DREAMING STORIES

"The Dreaming lies at the core of Aboriginal spiritual belief - it has no beginning, no end, and does not recognise time linearly, as in days, months and years. It is a part of everyday life, encompassing totems, ceremony, the division of labour, social structure and storytelling."
 
MICHAEL ORGAN & CAROL SPEECHLEY

The Aboriginal people of the Illawarra call their dreaming the Alcheringa. The main creator spirit of the Illawarra is Biamie (from which is derived the word Kiama). Biamie sent his two sons to the earth, one was Duramulun, the law-giver, who, during the dreaming, taught the local people traditional laws and customs related to kinship, totems, religion and social observances. *    

 

Dreaming stories relating to all aspects of the local culture have survived, including those on the creation of the Illawarra landscape.

 

Coomaditchie elders share these local stories of the Dreaming with the children of Coomaditchie via oral storytelling traditions and through art. 

 

Below are three local Dreaming stories, The Story of Five Islands (reproduced with artwork by the children of Coomaditchie), Gurangaty (reproduced with artwork by the youth of the Ngaramura Project, and Birth of the Butterflies.

 

THE HUB

THE STORY OF FIVE ISLANDS

The Dreaming story of Five Islands is one of many freshwater and saltwater Dharawal creation stories that relate to the five islands clustered off the coast from Port Kembla. Below is a simplified retelling of the story, illustrated with artwork created by the children of Coomaditchie. Hover over the picture and use the arrows on the left and right of the image to scroll through the story. We also have the printed picture book available for sale.

GURANGATY

The Dreaming story of Gurangaty is another of many freshwater and saltwater Dharawal creation stories. This story relates to the creation of local Illawarra rivers and waterways. Below is a simplified retelling of the story, illustrated with artwork created by the youth engaged in the Ngaramura Project. Hover over the picture and use the arrows on the left and right of the image to scroll through the story. We also have the printed picture book available for sale.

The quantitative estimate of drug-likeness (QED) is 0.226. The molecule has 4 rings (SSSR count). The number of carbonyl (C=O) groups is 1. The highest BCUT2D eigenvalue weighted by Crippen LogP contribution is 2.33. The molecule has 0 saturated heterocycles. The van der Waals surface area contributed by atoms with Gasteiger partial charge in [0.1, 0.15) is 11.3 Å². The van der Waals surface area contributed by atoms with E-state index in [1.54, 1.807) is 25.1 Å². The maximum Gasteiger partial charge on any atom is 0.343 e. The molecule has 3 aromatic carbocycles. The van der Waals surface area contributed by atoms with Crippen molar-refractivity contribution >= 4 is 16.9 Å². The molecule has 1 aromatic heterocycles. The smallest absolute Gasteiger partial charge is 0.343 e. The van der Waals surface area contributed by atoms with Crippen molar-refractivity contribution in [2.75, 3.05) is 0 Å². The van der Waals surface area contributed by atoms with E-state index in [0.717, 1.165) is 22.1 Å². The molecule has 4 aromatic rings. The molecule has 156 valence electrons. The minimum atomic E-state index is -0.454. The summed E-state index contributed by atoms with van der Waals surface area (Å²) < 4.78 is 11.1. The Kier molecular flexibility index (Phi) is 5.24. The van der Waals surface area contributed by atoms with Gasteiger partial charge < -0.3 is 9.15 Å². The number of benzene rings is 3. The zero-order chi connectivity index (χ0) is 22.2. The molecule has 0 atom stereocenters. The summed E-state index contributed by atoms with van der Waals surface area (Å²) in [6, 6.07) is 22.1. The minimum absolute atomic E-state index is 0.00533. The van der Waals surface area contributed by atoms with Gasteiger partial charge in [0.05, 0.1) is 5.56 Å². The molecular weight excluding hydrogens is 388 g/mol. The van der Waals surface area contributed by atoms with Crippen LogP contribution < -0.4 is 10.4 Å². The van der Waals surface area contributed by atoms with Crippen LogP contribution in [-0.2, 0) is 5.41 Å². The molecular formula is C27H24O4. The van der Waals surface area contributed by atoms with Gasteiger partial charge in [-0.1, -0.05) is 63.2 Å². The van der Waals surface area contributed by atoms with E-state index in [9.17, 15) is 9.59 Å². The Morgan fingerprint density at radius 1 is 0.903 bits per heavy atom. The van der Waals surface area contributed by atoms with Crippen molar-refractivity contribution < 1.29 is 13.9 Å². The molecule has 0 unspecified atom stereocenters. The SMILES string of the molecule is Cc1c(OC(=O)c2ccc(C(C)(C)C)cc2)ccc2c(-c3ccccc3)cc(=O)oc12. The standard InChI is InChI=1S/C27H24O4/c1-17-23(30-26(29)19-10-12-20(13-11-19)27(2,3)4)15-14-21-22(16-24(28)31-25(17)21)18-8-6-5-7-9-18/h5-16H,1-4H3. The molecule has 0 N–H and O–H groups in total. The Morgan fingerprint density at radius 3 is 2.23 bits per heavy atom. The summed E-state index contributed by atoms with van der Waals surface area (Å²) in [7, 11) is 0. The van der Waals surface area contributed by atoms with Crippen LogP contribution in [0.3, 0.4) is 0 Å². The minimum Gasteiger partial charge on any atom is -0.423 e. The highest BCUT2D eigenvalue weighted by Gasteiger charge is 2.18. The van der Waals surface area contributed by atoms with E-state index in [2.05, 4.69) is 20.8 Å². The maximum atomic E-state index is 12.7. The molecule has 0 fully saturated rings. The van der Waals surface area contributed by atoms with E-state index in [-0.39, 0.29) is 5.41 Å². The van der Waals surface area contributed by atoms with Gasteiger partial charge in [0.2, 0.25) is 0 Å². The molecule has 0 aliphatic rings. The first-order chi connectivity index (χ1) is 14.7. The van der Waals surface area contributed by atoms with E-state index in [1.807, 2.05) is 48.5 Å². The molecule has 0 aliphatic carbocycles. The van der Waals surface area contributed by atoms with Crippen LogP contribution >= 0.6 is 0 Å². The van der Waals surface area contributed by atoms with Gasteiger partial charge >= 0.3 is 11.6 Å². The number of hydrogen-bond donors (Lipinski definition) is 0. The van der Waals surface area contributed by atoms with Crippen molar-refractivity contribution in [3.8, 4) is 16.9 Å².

HOMEWORK CENTRE

BIRTH OF THE BUTTERFLIES

The Dreaming story of the birth of the butterflies is another of many Dharawal stories that relate to the seasons and the beautiful fauna and flora in our region. Below is a simplified retelling of the story, illustrated with artwork created by the youth engaged in the Ngaramura Project. Hover over the picture and use the arrows on the left and right of the image to scroll through the story. We also have the printed picture book available for sale.

Winter....

 

The wild screaming winds blow through the treetops, stripping branches and leaves and bending their tops until they are curved like the boomerangs of our tribesman.

 

The birds take shelter from the icy winter winds.

 

Insects even burrow into the ground.

 

Animals huddle into any shelter they can find.

 

Snow lays white on the ground.

 

The tribesman crouches in his small shelter made of barks and branches.

 

Man lives on the foods he has stored for the long winter months.

 

Wild winter winds and rain turn the world into a place of desolation.

 

Slowly it ends.

 

Spring....